Note: You can prepare the chicken breasts however you like – baked, sauteed, rotisserie, etc. Leftover is perfect!

Pizza Margherita

Tonight, I had a craving for pizza. I’ve always been a fan of margherita pizza, but whenever I order it something’s always off. There’s either  too much tomato, too much cheese, not enough basil, etc. etc. I’ve never made a true pizza at home before, but thought it couldn’t be that bad, right? After my daily workout, I headed to K-Roger, as Adam calls it, and picked up the ingredients I thought I’d need.

I laid everything out on the counter and started playing. Well, my playing paid off, because my pizza was fantastic. In fact, it’s taking everything I have not to eat the entire pie in one setting.

Ingredients:

  • 1 can refrigerated pizza dough
  • ~ 5 slices mozzarella cheese
  • 1 vine-ripened tomato
  • 5 -6 basil leaves
  • 2 tbsp Extra Virgin Olive Oil
  • Italian Seasonings
  • Garlic Powder

Directions:

  1. Roll out the pizza dough onto your baking sheet/stone.
  2. In a small bowl, season EVOO with garlic powder and seasonings to your preference.
  3. Brush oil mixture onto the dough.
  4. Tear apart the mozzarella slices and spread them out across the dough.
  5. Thinly slice the tomato and place slices on top of the cheese.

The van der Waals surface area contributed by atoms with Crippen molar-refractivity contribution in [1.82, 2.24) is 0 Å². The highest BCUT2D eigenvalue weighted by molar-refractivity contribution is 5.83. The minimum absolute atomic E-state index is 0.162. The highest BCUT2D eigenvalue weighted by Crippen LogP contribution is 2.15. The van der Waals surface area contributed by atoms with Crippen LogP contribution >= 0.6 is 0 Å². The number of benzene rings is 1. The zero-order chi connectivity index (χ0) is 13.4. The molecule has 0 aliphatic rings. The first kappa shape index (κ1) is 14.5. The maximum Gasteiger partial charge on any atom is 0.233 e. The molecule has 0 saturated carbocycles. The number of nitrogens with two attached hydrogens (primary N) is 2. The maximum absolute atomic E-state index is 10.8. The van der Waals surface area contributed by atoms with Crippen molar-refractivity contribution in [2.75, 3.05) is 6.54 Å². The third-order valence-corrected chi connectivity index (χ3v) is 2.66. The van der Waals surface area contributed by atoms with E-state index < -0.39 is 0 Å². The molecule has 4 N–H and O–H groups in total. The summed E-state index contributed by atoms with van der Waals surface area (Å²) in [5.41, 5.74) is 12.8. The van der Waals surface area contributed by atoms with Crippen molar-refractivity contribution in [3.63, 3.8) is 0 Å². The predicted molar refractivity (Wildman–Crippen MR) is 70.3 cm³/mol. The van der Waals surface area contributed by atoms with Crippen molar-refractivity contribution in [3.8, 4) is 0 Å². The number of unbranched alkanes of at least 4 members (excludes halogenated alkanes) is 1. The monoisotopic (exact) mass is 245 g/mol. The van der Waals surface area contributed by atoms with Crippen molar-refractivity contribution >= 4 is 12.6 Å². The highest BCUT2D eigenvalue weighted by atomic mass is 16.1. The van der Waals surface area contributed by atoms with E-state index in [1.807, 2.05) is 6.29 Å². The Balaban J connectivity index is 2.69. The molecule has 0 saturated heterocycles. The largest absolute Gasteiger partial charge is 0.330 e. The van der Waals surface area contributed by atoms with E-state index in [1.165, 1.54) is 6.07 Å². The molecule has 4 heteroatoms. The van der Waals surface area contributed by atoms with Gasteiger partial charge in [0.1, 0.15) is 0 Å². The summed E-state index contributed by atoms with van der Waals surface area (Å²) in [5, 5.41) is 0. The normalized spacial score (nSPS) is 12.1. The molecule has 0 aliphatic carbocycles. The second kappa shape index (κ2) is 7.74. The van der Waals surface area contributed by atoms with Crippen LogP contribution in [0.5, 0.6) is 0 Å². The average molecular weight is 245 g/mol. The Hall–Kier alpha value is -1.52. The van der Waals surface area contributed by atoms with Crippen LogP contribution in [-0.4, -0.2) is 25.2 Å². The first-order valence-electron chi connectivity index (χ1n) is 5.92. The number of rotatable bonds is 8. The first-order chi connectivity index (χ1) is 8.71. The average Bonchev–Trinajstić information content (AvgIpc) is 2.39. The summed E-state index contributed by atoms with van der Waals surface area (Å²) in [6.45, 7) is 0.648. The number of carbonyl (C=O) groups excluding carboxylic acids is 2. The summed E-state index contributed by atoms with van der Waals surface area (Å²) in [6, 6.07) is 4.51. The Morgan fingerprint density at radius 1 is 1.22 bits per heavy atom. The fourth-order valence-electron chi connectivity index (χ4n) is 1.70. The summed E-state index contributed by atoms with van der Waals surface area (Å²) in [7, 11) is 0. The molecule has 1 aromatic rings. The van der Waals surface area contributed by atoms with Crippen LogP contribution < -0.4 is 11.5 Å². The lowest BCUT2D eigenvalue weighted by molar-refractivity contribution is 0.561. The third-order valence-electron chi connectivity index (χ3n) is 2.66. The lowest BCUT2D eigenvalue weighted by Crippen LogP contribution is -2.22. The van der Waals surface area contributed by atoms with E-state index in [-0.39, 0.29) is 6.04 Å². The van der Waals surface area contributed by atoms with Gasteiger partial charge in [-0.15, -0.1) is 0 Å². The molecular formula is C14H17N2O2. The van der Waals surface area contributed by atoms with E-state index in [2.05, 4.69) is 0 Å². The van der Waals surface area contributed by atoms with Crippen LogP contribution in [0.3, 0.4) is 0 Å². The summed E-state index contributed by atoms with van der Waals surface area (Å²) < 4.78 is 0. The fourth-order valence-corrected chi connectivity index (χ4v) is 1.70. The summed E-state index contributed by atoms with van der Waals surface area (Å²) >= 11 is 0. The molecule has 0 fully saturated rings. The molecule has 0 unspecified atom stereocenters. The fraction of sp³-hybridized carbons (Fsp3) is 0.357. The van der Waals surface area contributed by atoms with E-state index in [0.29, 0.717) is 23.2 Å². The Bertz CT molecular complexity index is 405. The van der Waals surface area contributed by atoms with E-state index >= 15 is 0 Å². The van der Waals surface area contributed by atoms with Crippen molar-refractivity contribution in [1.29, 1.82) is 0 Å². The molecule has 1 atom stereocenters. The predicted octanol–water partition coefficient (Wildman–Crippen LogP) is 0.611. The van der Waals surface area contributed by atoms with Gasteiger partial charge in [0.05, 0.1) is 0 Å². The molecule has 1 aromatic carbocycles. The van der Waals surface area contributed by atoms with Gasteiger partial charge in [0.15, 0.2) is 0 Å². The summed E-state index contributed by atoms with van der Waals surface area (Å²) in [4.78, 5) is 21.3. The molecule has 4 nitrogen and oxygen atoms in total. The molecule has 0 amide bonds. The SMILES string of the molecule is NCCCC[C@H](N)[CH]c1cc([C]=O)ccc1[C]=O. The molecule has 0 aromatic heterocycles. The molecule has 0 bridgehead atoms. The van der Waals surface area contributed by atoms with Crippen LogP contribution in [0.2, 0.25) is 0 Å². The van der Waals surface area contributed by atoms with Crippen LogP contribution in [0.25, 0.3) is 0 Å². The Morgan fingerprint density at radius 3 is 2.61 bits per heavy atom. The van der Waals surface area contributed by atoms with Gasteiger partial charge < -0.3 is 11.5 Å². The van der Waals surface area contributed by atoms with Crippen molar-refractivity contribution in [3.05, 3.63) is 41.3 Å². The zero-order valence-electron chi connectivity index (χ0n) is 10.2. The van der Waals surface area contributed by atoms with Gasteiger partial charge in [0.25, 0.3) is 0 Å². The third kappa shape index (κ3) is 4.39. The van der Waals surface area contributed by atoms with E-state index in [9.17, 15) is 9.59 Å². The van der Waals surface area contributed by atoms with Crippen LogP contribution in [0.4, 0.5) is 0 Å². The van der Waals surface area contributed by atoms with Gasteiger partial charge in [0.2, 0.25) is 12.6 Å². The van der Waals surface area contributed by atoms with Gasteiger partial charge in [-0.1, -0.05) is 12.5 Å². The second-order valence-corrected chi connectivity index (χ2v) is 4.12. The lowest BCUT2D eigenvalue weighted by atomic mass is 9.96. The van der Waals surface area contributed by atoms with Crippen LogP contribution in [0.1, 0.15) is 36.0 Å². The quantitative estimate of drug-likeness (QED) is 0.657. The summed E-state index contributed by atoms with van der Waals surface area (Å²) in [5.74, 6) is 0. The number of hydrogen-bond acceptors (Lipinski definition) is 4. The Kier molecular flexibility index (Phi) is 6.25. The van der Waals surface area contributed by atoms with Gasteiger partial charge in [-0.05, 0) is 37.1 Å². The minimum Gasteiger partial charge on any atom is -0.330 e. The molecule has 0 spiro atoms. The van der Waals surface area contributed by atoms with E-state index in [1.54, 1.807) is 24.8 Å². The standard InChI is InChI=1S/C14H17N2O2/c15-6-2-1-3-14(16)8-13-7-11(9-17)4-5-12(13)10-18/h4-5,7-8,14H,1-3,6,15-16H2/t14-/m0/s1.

6. Sprinkle with parmesan cheese and bake according to your dough’s directions. (Mine was 450 degrees for 13 minutes)
  7. Once out of the oven, tear basil leaves and sprinkle on top.
  8. Slice and enjoy!

Servings: 8

Nutrition per serving: 180 cals, 7g fat, 6.75g protein, 23.25g carbs, 7.2mg cholesterol

Creamy Tomato Basil Soup

I found a tomato basil soup recipe that I like, FINALLY.

I’ve been through 4 recipes and so far?

  • Southern Living let me down
  • Hungry Girl let me down
  • other random blogs let me down
I was hanging by a thread, and I needed this recipe to be good. If for no other reason than I’ve been craving a good at-home version for weeks.

Here’s the recipe I followed:

Ingredients

  • 1 large can of petite diced tomatoes with juice
  • 3 cups tomato juice
  • 8-10 leaves fresh basil
  • 1 cup heavy whipping cream
  • 1/2 cup butter
  • Salt and pepper to taste

Directions

  1. Place tomatoes and juice in a stock pot over medium heat.
  2. Simmer for 30 minutes.
  3. Puree the tomato mixture along with the basil leaves.
  4. Return the puree to the stock pot.
  5. Place the pot over medium heat and stir in the heavy cream and butter.
  6. Season with salt and pepper.
  7. Heat, stirring until the butter is melted. Do not boil.

Yield: ~5 servings